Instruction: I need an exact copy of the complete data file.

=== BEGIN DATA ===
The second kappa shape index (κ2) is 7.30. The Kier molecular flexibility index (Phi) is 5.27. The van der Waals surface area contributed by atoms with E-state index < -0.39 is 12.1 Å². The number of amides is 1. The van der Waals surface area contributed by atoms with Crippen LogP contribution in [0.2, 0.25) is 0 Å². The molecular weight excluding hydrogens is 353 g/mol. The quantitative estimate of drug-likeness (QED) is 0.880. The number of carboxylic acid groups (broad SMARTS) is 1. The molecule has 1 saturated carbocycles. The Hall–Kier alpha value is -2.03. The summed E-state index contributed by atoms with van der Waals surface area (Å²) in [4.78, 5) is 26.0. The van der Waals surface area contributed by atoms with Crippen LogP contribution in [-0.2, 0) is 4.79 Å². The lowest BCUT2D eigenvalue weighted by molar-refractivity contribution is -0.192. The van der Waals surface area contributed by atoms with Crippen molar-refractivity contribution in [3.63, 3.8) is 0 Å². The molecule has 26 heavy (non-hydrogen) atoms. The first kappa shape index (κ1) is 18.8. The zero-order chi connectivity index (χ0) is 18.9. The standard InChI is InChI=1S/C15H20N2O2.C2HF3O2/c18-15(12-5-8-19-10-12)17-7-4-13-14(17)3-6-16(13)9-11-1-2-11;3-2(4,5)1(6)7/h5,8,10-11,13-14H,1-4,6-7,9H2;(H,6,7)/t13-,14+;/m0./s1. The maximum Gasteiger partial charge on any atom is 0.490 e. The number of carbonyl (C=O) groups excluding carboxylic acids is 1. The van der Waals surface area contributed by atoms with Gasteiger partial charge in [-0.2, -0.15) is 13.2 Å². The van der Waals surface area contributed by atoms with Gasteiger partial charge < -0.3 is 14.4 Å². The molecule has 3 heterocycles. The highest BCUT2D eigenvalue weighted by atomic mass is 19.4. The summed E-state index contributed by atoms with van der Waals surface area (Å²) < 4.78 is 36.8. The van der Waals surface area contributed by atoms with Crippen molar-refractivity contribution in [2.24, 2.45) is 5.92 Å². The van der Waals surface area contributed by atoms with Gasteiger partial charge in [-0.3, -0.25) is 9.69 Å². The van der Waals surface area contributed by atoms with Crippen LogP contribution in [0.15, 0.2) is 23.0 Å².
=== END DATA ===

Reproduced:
The second kappa shape index (κ2) is 7.30. The Kier molecular flexibility index (Phi) is 5.27. The van der Waals surface area contributed by atoms with E-state index < -0.39 is 12.1 Å². The number of amides is 1. The van der Waals surface area contributed by atoms with Crippen LogP contribution in [0.2, 0.25) is 0 Å². The molecular weight excluding hydrogens is 353 g/mol. The quantitative estimate of drug-likeness (QED) is 0.880. The number of carboxylic acid groups (broad SMARTS) is 1. The molecule has 1 saturated carbocycles. The Hall–Kier alpha value is -2.03. The summed E-state index contributed by atoms with van der Waals surface area (Å²) in [4.78, 5) is 26.0. The van der Waals surface area contributed by atoms with Crippen LogP contribution in [-0.2, 0) is 4.79 Å². The lowest BCUT2D eigenvalue weighted by molar-refractivity contribution is -0.192. The van der Waals surface area contributed by atoms with Crippen molar-refractivity contribution in [3.63, 3.8) is 0 Å². The molecule has 26 heavy (non-hydrogen) atoms. The first kappa shape index (κ1) is 18.8. The zero-order chi connectivity index (χ0) is 18.9. The standard InChI is InChI=1S/C15H20N2O2.C2HF3O2/c18-15(12-5-8-19-10-12)17-7-4-13-14(17)3-6-16(13)9-11-1-2-11;3-2(4,5)1(6)7/h5,8,10-11,13-14H,1-4,6-7,9H2;(H,6,7)/t13-,14+;/m0./s1. The maximum Gasteiger partial charge on any atom is 0.490 e. The number of carbonyl (C=O) groups excluding carboxylic acids is 1. The van der Waals surface area contributed by atoms with Gasteiger partial charge in [-0.2, -0.15) is 13.2 Å². The van der Waals surface area contributed by atoms with Gasteiger partial charge < -0.3 is 14.4 Å². The molecule has 3 heterocycles. The highest BCUT2D eigenvalue weighted by atomic mass is 19.4. The summed E-state index contributed by atoms with van der Waals surface area (Å²) < 4.78 is 36.8. The van der Waals surface area contributed by atoms with Crippen molar-refractivity contribution in [2.24, 2.45) is 5.92 Å². The van der Waals surface area contributed by atoms with Gasteiger partial charge in [-0.3, -0.25) is 9.69 Å². The van der Waals surface area contributed by atoms with Crippen LogP contribution in [0.15, 0.2) is 23.0 Å².